EASTON, PA – The Delaware River Joint Toll Bridge Commission today warned motorists to expect heavy traffic congestion and significant travel delays along I-78 westbound approaching the New Jersey-Pennsylvania border this weekend.

I-78 westbound is scheduled to be reduced to a single travel lane (from the normal three lanes)  for roughly 1.5 miles, from the Carpentersville Road overpass in Pohatcong, N.J. and continuing across the I-78 Toll Bridge to just beyond the approach bridge at PA Route 611 in Williams Township, PA.

The uninterrupted 57-hour-long closure of two westbound travel lanes is set to begin 10 p.m. Friday, March 16, and continue until 7 a.m. Monday, March 19.

Major traffic congestion is likeliest between the hours of 11 a.m. and 8 p.m. on Saturday and Sunday, with backups in excess of a mile and travel delays of an hour or more possible.

Motorists are advised to plan ahead if they need to use the Commission’s 6.5-mile-long I-78 westbound segment from the Phillipsburg/Routes 22 & 173 interchange (Exit 3) in New Jersey and the Easton/Morgan Hill Road interchange (Exit 75) in Pennsylvania.

The Commission urges drivers to consider using alternate routes, rescheduling their trips, or allowing extra time to reach their destinations if they plan to use the affected I-78 westbound segment this weekend.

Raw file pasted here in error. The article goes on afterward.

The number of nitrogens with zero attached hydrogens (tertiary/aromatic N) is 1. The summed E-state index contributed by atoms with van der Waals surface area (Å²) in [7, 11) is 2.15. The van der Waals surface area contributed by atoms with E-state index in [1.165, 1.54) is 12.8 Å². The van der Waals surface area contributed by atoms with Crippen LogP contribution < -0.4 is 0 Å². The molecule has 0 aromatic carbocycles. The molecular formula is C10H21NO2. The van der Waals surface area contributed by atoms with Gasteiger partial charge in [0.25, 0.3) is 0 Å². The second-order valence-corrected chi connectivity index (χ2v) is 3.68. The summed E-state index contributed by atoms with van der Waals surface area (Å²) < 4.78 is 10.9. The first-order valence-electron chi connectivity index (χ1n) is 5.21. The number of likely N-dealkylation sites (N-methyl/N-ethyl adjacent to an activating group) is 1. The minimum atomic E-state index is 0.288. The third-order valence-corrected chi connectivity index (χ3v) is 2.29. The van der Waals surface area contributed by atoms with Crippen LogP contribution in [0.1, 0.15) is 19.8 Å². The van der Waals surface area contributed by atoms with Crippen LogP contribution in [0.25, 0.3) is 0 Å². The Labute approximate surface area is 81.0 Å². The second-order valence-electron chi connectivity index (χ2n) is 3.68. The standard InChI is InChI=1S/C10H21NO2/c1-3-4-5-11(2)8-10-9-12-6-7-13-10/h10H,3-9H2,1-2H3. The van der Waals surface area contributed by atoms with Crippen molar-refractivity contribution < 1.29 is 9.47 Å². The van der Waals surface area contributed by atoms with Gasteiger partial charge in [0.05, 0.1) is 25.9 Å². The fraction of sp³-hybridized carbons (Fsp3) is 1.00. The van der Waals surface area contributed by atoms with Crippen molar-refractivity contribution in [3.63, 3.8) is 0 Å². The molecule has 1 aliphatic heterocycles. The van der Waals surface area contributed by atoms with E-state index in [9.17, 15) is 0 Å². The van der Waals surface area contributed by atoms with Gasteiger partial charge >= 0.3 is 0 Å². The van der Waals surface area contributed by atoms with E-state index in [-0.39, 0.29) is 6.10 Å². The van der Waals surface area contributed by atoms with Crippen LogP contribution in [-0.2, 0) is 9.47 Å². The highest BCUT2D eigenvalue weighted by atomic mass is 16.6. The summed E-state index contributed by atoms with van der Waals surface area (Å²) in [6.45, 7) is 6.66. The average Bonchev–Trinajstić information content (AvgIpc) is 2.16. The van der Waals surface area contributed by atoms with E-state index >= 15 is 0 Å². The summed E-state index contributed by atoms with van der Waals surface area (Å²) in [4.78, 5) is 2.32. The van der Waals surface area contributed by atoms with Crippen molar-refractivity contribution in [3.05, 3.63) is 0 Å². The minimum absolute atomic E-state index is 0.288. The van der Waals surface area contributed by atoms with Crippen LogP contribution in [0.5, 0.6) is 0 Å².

The weekend lane closures are needed so work crews can carry out full-depth replacements of deteriorated concrete approach slabs at the I-78 Toll Bridge’s westbound span and the nearby approach bridge that carries I-78 westbound across PA Route 611.  Seven additional weekend-long restricted-travel periods will be needed along I-78 to complete the concrete replacement work at the toll bridge, Route 611 and several other locations along the roadway segment.

More information on the I-78 Bridges and Approach Slabs Rehabilitation Project is available at:  http://www.drjtbc.org/project/I-78

About The Commission

The Delaware River Joint Toll Bridge Commission was formed by the Commonwealth of Pennsylvania and the State of New Jersey in 1934. It operates eight toll bridges and 12 toll-supported bridges, two of which are pedestrian-only spans.  (Note:  The first completed span of the new Scudder Falls (I-295) Toll Bridge opened to traffic during overnight hours on July 9, 2019.) The Commission is a self-supporting public-service agency that receives neither federal nor state tax dollars to finance its projects or operations. Funding for the operations, maintenance and upkeep of its bridges and related transportation facilities is solely derived from revenues collected at its toll bridges. The Commission’s jurisdiction extends along the Delaware River from the Philadelphia-Bucks County line north to the New Jersey/New York border. The bridges carried more than 139.2 million cars and trucks in 2018. For more information about the Commission and its various initiatives to deliver safer and more convenient bridge travel for its customers, please see: www.drjtbc.org.

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